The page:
"Think of all the hay you'll save," cried the man cranking the handles.
A small machine that spewed smoke and steam grabbed envelopes and closed them with a flourish, pushing them onto another tray where a stamp was pressed on, a little lopsided.
"It's a lot of effort for very little, isn't it," said Charles to Will.
"Look at that lever mechanism for the closing," said Will, enthralled. "Absolutely fantastic craftsmanship. I never saw anything about this little beauty."
The final room at one end of the glass house had the name Thomas Smithwick above it. Agricultural Engines, it said directly underneath.
"This is it," said Will, always leading where Charles followed. Inside, a primitive steam engine was hissing away, four large iron wheels attached to it. Will walked around his prey, purring appreciation for the contraption.
"Well," Charles replied, his head in the Great Exhibition programme they'd bought, "Mr. Robert Stephenson might have something to say about that."
"Good morning, gentleman. I can see you both hold the Smithwick's traction engine in great esteem. Are you in the business yourselves?" The man's hair was greased back shiny and flat.
"Engineering, yes, agriculture, no," said Will, still running his hands over the smooth lines of the machine, paying particular attention to the bold Smithwicks nameplate bolted onto the side.
"Yes, we know," said Will. Charles took hold of Will's jacket sleeve but Will shook himself free. "It's all about pressure, Mr. - "
The man pointed up to the sign.
"Ah, the man himself. As I was saying, you'll know yourself, of course, it's all about pressure. But you need to think smaller."
"Will, enough, come on," Charles said, moving towards the door.
Mr. Smithwick looked confused. "All our proving has shown that the larger delivers more power."
Charles bodily pulled Will towards the door.
"Think smaller, Smithwick. Water is great for slow heavy pressure but you want to get something explosive in a chamber, a metal chamber. Chambers and pistons, Smithwick," said Will, now almost shouting as Charles closed the door behind them. "That will give you all the impetus you need. Leave water behind, it belongs to the past."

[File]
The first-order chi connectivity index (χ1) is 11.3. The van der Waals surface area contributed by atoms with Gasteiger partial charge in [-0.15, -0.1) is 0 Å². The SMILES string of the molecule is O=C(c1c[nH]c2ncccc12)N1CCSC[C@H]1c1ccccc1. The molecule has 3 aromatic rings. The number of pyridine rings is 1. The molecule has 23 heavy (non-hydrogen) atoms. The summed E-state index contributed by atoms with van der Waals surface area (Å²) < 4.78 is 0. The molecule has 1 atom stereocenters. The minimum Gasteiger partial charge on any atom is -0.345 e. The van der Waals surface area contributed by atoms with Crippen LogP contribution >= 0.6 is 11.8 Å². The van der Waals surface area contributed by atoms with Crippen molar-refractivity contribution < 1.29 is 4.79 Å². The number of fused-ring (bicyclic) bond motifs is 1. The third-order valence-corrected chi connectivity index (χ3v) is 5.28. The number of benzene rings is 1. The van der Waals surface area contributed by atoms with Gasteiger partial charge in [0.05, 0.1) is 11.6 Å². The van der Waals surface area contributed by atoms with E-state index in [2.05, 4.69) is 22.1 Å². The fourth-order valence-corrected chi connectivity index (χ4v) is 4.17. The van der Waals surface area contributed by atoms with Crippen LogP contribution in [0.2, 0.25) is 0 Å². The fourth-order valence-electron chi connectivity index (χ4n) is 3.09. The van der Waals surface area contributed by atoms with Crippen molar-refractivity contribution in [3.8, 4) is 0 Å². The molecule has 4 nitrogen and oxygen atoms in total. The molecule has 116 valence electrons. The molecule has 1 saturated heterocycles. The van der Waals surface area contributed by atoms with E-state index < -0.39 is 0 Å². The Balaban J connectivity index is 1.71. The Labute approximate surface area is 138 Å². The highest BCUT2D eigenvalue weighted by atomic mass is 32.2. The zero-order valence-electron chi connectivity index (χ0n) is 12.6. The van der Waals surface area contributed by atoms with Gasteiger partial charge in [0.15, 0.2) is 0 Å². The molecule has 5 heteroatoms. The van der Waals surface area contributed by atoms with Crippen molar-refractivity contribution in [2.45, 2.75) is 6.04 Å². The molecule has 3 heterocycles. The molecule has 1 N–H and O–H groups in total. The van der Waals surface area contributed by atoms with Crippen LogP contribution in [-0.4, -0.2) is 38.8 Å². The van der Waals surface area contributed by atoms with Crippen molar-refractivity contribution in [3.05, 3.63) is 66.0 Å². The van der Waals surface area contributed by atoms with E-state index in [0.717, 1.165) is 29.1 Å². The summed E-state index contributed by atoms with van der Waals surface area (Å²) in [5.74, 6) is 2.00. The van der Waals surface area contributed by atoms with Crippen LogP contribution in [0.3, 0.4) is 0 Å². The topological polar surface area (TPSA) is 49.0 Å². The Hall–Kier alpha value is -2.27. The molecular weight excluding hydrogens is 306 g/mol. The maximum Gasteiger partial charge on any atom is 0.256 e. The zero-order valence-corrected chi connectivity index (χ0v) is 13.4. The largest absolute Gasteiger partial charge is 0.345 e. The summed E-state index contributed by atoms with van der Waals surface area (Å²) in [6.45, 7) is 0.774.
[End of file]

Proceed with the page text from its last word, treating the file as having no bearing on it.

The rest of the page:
The two were back out in the main walkway, surrounded by ferns, palms and a large fake Roman fountain with water splashing down onto an array of mythological creatures.
"You really are the worst, Will. What will we do if he goes off and creates a twelve-wheeler by next year?"
Charles followed Will's gaze and saw the sign: Daguerreotype Miniatures - Likenesses In Five Minutes.
"Will, don't you dare."
Use these paragraphs to fill the spaces above. There is one extra you do not need to use.
- They moved on, deeper into the massed throngs. They saw a sign that read "Retiring Rooms". Charles approached to see if he could get a look inside.
- Will thought long and hard about this. "I don't think so," he said finally.
- "This is the Stonehenge of mechanical engineering," Will said, his finger poised over one of the valves.
- Then we'll all be the better off for it," Will said, brushing down his jacket melodramatically. "Oh my, let's go and be really bad.
- Will, it's ten in the morning and it's only the second day. All the big wigs are going today. Stop your whining. I heard no complaints from you last night when you were drunk on ale.
- Everywhere they turned, voices beckoned.
- "It's the steam that drives the belt that drives the wheels," the man said, a gleam of pride on his face.